Locating industries is key to resilience, so how can we accelerate it?

We must always keep in mind our ultimate goal of becoming an industrial hub for the region. (Shutterstock)

When global transportation networks were impacted at the start of the COVID-19 pandemic, many industries suffered. Global supply chain bottlenecks in many industries have underscored the importance of localization and served as a catalyst for change. The ones that flourished, at least in Saudi Arabia, were the industries that had higher levels of localization.

The plan to locate industries in the Kingdom is part of Saudi Vision 2030, which aims to diversify the economy and create more job opportunities for locals, as well as position the country as a industrial hub for the region.

Localization has also proven to make industries resilient to crises, as we have seen with the oil and gas industry over the past couple of years. The Kingdom has continued to provide the world with a reliable energy supply despite the challenges imposed by the pandemic.

This success is mainly due to its desire to increase national value creation through programs such as Saudi Aramco’s In Kingdom Total Value Add (IKTVA) program, which was launched in 2015. Such a program, if it is applied to other industries, could further boost localization efforts in the country, bringing us closer to our goal of becoming an industrialized nation.

The advantage of IKTVA is the flexibility it offers businesses and the sense of ownership it gives them in their location plans. It enables Saudi Aramco suppliers to develop a five-year action plan that addresses their investments in the Kingdom, local hiring, supplier development, research and development, and sourcing efforts . The program provides companies with incentives to achieve their goals, as their IKTVA score is tied to their potential to do business with Aramco.

A full transformation and localization of industries will take time, but it is good to see that the private sector has already made progress. The Saudiization rate in the private sector was about 17% the year Saudi Aramco launched its IKTVA program. This figure now exceeds 23%. On top of that, local purchases of goods and services from Aramco suppliers have tripled since 2015, Amin Nasser, President and CEO of Aramco, said at the IKTVA forum and expo in 2020. .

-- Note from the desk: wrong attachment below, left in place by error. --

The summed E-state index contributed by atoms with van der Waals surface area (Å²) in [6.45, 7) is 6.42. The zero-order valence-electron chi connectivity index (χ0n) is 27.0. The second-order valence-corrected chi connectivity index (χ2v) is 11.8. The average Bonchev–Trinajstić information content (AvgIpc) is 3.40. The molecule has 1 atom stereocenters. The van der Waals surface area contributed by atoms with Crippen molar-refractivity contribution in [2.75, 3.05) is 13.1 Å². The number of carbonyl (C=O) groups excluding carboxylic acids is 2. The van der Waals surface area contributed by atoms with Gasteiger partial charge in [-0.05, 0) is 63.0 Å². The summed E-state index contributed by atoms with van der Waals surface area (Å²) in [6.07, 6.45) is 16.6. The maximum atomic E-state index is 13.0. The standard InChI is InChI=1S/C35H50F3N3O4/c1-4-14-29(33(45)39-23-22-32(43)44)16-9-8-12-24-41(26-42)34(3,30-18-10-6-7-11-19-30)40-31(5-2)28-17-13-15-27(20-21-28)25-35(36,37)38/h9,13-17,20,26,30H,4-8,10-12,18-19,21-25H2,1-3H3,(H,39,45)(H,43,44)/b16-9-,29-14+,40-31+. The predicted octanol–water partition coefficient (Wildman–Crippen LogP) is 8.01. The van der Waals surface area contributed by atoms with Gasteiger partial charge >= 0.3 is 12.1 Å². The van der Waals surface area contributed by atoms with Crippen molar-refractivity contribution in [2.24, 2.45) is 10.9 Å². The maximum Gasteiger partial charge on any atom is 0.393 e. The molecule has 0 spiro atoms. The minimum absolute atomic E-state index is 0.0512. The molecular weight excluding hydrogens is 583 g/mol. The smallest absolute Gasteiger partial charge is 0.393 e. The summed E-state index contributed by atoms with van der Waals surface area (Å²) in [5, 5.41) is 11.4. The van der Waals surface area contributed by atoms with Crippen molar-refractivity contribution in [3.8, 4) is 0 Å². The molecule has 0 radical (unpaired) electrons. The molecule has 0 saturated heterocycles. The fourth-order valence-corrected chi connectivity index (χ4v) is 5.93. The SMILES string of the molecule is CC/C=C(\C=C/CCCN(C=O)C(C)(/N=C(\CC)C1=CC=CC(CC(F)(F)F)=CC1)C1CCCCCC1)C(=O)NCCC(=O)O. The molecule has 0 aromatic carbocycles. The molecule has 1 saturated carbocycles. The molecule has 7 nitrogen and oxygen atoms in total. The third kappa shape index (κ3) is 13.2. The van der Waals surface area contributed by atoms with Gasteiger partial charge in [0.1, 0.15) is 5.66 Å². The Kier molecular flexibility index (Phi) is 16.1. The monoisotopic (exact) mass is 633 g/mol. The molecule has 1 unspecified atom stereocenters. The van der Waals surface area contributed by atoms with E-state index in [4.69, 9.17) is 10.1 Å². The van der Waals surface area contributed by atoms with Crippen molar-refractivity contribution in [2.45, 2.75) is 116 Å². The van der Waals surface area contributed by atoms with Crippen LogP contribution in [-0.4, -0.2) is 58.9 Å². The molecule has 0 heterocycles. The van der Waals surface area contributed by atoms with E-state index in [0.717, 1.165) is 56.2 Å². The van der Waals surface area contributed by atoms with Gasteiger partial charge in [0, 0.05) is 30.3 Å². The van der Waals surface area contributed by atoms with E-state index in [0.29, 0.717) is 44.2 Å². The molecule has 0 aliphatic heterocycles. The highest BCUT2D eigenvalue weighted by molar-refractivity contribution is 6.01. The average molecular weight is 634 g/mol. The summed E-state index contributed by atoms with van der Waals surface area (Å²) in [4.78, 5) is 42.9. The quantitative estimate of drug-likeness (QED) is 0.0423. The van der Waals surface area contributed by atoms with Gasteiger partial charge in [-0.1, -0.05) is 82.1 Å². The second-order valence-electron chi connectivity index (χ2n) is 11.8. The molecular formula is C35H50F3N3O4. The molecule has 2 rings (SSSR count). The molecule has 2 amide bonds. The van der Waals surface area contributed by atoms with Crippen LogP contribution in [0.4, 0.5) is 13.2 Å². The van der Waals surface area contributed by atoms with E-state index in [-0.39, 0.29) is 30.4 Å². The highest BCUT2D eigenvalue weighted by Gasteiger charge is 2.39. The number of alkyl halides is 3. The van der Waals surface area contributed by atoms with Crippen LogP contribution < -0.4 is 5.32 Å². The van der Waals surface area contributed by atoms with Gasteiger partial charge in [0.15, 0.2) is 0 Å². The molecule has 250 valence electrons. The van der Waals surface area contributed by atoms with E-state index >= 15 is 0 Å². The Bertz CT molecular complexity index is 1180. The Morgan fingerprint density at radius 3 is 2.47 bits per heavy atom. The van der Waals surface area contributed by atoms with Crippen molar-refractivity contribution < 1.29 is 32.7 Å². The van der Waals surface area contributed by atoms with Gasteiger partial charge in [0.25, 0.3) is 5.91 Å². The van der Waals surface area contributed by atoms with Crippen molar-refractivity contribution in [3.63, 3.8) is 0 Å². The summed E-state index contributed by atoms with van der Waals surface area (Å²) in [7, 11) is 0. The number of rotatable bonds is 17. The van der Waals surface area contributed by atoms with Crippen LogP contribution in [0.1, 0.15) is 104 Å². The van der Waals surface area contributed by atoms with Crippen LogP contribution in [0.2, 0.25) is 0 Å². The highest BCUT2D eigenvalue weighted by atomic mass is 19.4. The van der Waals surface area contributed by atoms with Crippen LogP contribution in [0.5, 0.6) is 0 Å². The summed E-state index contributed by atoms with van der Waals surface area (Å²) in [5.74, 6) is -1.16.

It would be great to see such numbers replicated and increased across Kingdom industries, but to see that we need to overcome some key challenges, such as closing supply chain gaps and finding highly skilled workers who will help us locate our industries.

Manufacturing is a complex process and even if companies manage to locate their manufacturing in Saudi Arabia, it is inevitable that they will need to import certain parts or components from abroad as they are not available in the country or local alternatives do not meet required standards. . These are the gaps in the supply chain that need to be filled in order to move us closer to our goal of becoming a manufacturing hub and owning our industries.

An effective way to fill supply chain gaps and reduce our import levels is to set up joint ventures with overseas suppliers and encourage them to manufacture their products in the Kingdom, bringing in know-how and transferring their knowledge to the Saudi workforce.

An example in which this strategy succeeded in the energy industry was the formation of Enpro Saudi Arabia Limited, a joint venture between Enpro Industries Pvt. ltd. India and Bandariyah Intl. Company Ltd., for the manufacture of lubrication skids and gas seal panels in Saudi Arabia.

With the global economy entering a recovery phase, supply bottlenecks will eventually be eliminated, but this should not lead to a slowdown in localization momentum.